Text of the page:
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Customer Review

VINE VOICEon 29 March 2011
Nicolas Cage (Lord Of War) and Ron Perlman (I Sell The Dead) play two knights - Behmen and Felson, who have left the crusades in protest at the sheer volume of blood shed they were asked to commit for the church whilst the church pilfers everything it conquers. Morally correct but wanted for desertion they arrive back at home to find a plague in full-swing. Villagers are certain that it has been brought upon them by a young witch (upcoming actress Claire Foy). The knights agree to escort the witch out of town and to a monastery for trial, but whether she is really a witch or not plays heavily on the mind of the knights as they question sentencing an innocent to certain death, is she responsible for the plague or is she just a girl? Time will tell...

Season of the Witch is sure to please fantasy lovers; set in a fictional version of the 14th century it features battles that never took place, mysterious forests (think Tolkien's Fangorn) and magnificent citadels. There is also a heavy sprinkling of the occult, with incantations and leather-bound tomes being responsible for the a lot of the happenings. So if you like films about knights, magic and the supernatural you are sure to enjoy this.

It's well acted by the cast that really vocalise their internal moral struggle about the girl's fate well, with even the audience being left wondering whether she is a witch or not until the very end - it's the sense of uncertainty that holds the tension in place throughout this medieval road trip. The supporting cast are average with only the stereotypical young-knave-desperate-to-be-knight played by Robert Sheehan worth any mention. It's not one of Cage's best performances but it's not one of his worst either. Perlman is an old hand at these type of fantasy films and does a fantastic job in the supporting role.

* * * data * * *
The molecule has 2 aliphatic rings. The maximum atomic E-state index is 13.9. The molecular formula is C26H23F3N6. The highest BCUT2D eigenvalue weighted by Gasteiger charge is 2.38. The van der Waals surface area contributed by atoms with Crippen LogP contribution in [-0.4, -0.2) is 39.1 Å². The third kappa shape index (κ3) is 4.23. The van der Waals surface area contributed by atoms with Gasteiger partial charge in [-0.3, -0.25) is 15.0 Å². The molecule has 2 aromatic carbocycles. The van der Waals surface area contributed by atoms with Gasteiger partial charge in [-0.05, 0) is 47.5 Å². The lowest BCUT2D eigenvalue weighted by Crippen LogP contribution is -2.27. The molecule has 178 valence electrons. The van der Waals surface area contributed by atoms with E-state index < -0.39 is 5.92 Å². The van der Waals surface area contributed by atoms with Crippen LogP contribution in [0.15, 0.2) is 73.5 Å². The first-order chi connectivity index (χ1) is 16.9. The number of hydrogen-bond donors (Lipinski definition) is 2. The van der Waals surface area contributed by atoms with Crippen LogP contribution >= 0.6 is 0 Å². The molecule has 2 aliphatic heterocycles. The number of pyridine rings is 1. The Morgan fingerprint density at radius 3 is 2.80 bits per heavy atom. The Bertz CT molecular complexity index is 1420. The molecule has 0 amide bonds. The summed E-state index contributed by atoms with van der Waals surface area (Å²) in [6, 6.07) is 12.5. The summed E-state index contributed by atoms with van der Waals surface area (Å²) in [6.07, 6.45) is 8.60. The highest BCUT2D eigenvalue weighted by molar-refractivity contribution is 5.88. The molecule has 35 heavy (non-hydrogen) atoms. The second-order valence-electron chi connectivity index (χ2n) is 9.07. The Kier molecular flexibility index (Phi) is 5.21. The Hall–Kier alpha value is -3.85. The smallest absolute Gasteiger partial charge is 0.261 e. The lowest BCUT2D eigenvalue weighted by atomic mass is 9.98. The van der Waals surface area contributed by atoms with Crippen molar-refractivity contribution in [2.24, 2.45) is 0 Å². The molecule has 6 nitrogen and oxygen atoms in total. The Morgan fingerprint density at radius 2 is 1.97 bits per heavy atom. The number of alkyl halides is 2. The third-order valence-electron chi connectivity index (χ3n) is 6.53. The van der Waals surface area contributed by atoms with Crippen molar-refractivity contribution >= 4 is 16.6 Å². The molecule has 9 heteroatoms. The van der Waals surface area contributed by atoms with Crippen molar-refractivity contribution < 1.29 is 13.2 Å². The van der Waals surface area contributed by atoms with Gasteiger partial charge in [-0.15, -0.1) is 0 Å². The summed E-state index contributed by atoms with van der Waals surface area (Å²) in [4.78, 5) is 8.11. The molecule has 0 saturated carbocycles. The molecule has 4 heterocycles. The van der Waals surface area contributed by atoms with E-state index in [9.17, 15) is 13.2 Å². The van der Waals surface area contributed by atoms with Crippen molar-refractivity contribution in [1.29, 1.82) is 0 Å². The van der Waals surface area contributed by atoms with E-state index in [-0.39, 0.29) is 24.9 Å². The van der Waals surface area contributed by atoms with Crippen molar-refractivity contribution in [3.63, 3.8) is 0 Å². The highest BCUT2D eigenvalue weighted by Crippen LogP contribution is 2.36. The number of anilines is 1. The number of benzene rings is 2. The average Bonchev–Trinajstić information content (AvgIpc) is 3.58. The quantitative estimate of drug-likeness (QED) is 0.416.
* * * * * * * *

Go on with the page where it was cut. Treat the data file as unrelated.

The cinematic experience is decent; well directed by Dominic Sena, although fleshed out with a fair bit of CGI. The editors have also gone for a very sterile colour palette, with the majority of scenes having a grey tint, an odd choice as some of the vistas are very picturesque - but then again there is meant to be a sense of evil and plague across the land and this may have justified the choice but it does make it a very dull watch.

In conclusion, an entertaining but totally mediocre fantasy film shot through a grey-filter. It's exciting in parts but let down by ripping-off others from the genre and campy dialogue. Worth a watch if you enjoy this type of cinema, otherwise, I wouldn't lose sleep over not seeing it.
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Product Details

4.3 out of 5 stars